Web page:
My parking strip edibles have included (over the past 8 yrs., some in raised beds and some not) arugula, lettuces, mesclun (baby salad mix), spinach, fennel, broccoli, leeks, shallots, carrots, beets, strawberries, bok choi, edible flowers (nasturiums, calendulas, pansies, etc) and many herbs (oregano, mint, thymes, sages, rosemary, tarragon, etc) and probably a lot else I can't remember at the moment.

I protect the edibles beds with a removable wire fence (keeps the dogs out)and sometimes cover with (admittedly ugly) chicken wire or landscape cloth to protect newly planted seeds and seedlings from birds. No problems with poops or thieves so far, maybe I have just been lucky.

One thing to really consider is your soil - if you think it's bad, dig it out and replace with good stuff. Or just dig in compost and hope for the best (my method, the semi-lazy way). One benefit of a raised bed is that you add your own soil and don't worry so much about what might be lurking there from previous owners/city grime. If you have good enough setback from the curb, car doors shouldn't be a problem. You can also "train" pedestrians to not walk on your stuff by providing them with ample paths through from the curb, something I need to do more of. Cities also have laws about hardscaping so that's another thing to maybe check into.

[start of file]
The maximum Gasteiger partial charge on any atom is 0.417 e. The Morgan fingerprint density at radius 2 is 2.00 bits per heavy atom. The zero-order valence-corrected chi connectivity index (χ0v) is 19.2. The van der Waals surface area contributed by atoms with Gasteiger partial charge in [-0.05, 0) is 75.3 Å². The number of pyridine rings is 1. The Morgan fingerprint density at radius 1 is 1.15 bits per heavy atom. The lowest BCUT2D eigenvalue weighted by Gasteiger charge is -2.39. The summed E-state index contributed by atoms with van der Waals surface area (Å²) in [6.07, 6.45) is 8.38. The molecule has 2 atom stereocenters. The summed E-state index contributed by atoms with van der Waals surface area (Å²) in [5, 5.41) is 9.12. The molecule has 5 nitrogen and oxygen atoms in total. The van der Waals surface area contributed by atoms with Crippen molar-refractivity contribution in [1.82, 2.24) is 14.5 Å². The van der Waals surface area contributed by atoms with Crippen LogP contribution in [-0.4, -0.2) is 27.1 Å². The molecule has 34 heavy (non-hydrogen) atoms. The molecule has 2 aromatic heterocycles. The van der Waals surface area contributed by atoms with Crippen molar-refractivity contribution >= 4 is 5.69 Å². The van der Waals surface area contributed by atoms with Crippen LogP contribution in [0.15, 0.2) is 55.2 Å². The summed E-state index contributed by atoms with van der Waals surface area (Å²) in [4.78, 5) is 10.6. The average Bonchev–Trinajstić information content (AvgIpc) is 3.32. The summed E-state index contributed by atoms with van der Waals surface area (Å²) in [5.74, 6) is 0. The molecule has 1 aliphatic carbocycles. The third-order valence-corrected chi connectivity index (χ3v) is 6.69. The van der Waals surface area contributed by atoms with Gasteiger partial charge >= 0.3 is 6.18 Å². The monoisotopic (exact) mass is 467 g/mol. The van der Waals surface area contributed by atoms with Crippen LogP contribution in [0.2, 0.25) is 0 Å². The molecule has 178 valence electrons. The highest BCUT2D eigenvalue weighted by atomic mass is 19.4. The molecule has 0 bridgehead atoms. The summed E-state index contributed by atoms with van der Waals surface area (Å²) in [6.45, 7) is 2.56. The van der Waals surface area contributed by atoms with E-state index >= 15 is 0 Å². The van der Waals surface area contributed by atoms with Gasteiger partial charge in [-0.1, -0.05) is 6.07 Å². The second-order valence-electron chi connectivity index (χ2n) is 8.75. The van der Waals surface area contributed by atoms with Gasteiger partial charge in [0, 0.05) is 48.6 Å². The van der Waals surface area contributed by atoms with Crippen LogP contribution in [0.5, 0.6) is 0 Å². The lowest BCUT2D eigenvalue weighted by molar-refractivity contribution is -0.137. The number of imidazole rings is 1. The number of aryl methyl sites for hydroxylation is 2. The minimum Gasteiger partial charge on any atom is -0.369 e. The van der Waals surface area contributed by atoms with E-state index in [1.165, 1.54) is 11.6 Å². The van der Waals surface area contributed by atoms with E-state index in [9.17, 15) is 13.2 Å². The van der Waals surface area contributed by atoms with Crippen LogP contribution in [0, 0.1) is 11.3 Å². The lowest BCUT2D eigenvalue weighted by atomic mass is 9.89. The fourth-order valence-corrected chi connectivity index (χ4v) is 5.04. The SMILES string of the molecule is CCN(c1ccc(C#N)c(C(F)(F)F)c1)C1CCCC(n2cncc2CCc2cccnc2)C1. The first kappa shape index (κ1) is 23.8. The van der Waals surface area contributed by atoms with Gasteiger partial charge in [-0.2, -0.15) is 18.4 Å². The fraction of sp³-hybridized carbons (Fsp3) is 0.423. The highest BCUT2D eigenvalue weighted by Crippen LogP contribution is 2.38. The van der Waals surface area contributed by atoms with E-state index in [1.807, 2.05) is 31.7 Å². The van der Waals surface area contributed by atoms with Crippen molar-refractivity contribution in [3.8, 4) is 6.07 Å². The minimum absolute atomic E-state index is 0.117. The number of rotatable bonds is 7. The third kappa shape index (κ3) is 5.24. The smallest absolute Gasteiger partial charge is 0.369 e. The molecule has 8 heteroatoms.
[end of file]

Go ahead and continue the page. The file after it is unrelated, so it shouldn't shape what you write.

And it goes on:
Good luck! You're doing a great service to your neighborhood by greening up the parking strip. I'd love to see before/after photos if you want to send them sometime - I'll post them on the blog with your permission.

Cheers,

Karen

Here is a link that might be useful: Greenwalks

    Bookmark   August 21, 2008 at 2:50PM
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stoloniferous(6)

Why not plant something that passers-by could enjoy? Make the garden inclusive of the community. I suggest raspberries.

    Bookmark   January 21, 2009 at 3:19PM
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jessiecarole

If you can grow enough edibles in your yard, I would plant hardy, low growing herbs and flowers to attract beneficial insects.

I agree with greenwalker that providing pathways is important and with all that Belgianpup had to say.

I wouldn't want to plant vegetables very close to traffic or parking. I quit picking up grass clippings from the roadside because they smelled like exhaust.

Of course, your gardening/climate conditions may be much different from mine.

I like the idea of the artichokes but I would be afraid that anything so prickly would be hazardous to parkers and sidewalk traffic.

How are you progressing with your plan?

jc

    Bookmark   January 30, 2009 at 2:47PM